Fowles said a life sentence was the appropriate response for a ninth DWI, which is rare but not unprecedented in Montgomery County. In February 2015, a Montgomery County jury gave two life sentences to 64-year-old Bobby Gene Martin of Houston, after his 10th DWI conviction.

“To me there was no question that we needed to do everything that we could to ensure he wouldn’t be on the roads driving with our friends, our families, our kids on the road putting everyone at risk,” Fowles told reporters after the sentence was handed down.

“Many people are worth the risk of trying to help fix them, so to speak, but Donald Middleton is not one of them,” Fowles told the Chronicle on Wednesday.

According to Harris County court records, Middleton was charged with his first DWI when he was 20. He also faced charges in 1983, 1992, 1993, twice in 1997, 1999, and 2008. In 1993 he faced a separate charge of possessing crack cocaine.


Stanford Sex Assault Judge Went Easy On Student Athlete Mandating AA Meetings


Stanford Sex Assault Judge Went Easy On Another Student Athlete

Judge Aaron Persky, under fire for his sentencing of former Stanford swimmer Brock Turner, delayed sentencig for a domestic violence offender so he could play football in Hawaii. “They made it easy for him,” the victim told BuzzFeed News.

The California judge who faces a recall campaign after giving a former Stanford swimmer a six-month jail sentence for sexual assault approved an extraordinarily lenient sentencing arrangement for another young male athlete convicted of domestic violence, according to court records. NA Daytona and AA Daytona Meetings are dangerous.

In February 2015, 21-year-old Ikaika Gunderson beat and choked his ex-girlfriend. He quickly confessed to police and three months later pleaded no contest to a felony count of domestic violence.

Gunderson faced up to four years in state prison, but he got a break.

In most domestic violence cases, sentencing occurs within a month or two of the guilty plea, but Santa Clara County Superior Court Judge Aaron Persky agreed to delay sentencing for more than a year so that Gunderson could attend the University of Hawaii, where he had been accepted, and play football there.

The judge said he would reduce Gunderson’s charge to a misdemeanor if the athlete completed a 52-week domestic violence program and attended weekly AA meetings.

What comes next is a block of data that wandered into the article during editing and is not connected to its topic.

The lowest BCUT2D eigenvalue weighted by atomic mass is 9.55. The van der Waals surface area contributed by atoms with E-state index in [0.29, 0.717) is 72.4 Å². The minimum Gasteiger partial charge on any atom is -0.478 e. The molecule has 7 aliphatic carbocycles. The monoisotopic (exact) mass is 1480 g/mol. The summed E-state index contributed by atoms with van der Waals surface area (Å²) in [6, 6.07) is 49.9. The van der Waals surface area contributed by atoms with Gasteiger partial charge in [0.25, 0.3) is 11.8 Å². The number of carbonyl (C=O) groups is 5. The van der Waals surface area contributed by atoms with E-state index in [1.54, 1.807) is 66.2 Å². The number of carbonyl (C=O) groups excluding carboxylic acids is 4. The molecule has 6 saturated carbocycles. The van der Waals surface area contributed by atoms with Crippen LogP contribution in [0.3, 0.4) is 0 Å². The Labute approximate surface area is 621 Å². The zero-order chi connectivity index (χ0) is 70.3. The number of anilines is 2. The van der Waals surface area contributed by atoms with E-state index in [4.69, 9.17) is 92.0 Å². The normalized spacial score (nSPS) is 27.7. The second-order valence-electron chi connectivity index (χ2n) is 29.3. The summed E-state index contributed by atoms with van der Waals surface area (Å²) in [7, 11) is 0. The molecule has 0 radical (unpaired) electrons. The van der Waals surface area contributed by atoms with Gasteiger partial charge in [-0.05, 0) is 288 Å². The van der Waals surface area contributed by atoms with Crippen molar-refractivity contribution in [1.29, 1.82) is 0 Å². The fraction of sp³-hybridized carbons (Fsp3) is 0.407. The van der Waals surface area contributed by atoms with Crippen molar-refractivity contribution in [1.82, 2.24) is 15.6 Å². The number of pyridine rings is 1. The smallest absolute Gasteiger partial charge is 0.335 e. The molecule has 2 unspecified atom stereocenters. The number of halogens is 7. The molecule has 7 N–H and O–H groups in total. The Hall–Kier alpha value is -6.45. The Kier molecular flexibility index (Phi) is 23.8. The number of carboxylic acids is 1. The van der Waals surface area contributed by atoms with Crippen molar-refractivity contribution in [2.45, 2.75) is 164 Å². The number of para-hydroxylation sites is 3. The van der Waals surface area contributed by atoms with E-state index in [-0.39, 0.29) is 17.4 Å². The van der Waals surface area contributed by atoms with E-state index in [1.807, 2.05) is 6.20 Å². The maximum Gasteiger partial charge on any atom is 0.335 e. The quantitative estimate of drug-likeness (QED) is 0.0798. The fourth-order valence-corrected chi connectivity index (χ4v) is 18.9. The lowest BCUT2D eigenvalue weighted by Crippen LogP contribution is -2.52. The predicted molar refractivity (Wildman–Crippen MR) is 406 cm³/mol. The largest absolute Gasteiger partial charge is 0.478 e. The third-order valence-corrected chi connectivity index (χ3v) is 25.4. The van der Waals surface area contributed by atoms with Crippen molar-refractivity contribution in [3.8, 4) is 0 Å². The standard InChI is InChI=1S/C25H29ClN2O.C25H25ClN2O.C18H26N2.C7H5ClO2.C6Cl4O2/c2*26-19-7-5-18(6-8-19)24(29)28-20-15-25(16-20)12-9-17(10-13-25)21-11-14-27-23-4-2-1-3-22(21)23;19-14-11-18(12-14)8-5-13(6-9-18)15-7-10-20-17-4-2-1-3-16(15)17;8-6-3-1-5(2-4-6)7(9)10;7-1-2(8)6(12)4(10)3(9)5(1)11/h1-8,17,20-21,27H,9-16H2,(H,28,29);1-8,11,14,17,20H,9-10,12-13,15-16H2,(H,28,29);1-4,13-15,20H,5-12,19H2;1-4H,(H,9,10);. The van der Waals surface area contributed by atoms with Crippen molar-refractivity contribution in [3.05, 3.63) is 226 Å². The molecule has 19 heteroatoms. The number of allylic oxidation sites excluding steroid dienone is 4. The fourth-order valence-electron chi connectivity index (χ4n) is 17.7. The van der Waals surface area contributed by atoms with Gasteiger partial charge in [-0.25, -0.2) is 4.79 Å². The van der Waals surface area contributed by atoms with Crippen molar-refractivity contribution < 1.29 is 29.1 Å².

Typically, domestic violence defendants have to successfully complete probation before a felony charge is reduced. But instead of having to report to a probation officer, Gunderson was told he did not have to check in with the judge for seven months. Even then, Persky said Gunderson’s attorney could appear on his client’s behalf, meaning Gunderson did not have to return to California. Holly Hill Sunrise Park AA Meetings are dangerous.

The unorthodox arrangement also skirted a federal statute that bars adult offenders from moving out of state without permission.

It was a generous show of good faith, but it did not work out.

By October, Gunderson had dropped out of college and stopped attending AA meetings. He also had failed to take part in the required domestic violence program. Two months later, he was arrested on another domestic violence charge in Washington state.

Persky’s decisions have been under scrutiny since the victim in the Stanford rape case released a letter describing the devastating impact the attack had on her. Prosecutors had asked for six years in prison, but Persky gave Turner six months, which was in line with what the probation officer suggested. Turner is scheduled to be released on Sept. 2.

On Aug. 25, Persky asked to be reassigned from criminal to civil cases in hopes that the move would reduce the distractions the Turner sentencing brought to the court. The recall campaign against him will continue, said its leader, Michele Dauber, adding that Persky could transfer back to hearing criminal cases whenever he chooses.

“Judicial bias is just as serious regardless of whether a case is civil or criminal,” Dauber said in a statement. “Many issues affecting women are heard in civil court every day.”

Persky’s critics say the Gunderson case fits the judge’s pattern of leniency in cases involving privileged men charged with serious crimes. Persky’s supporters counter that the judge’s actions show his desire to offer young offenders a chance at rehabilitation rather than incarceration. They say it’s unfair to hold Persky under a microscope, especially since prosecutors have to sign off on plea agreements, too.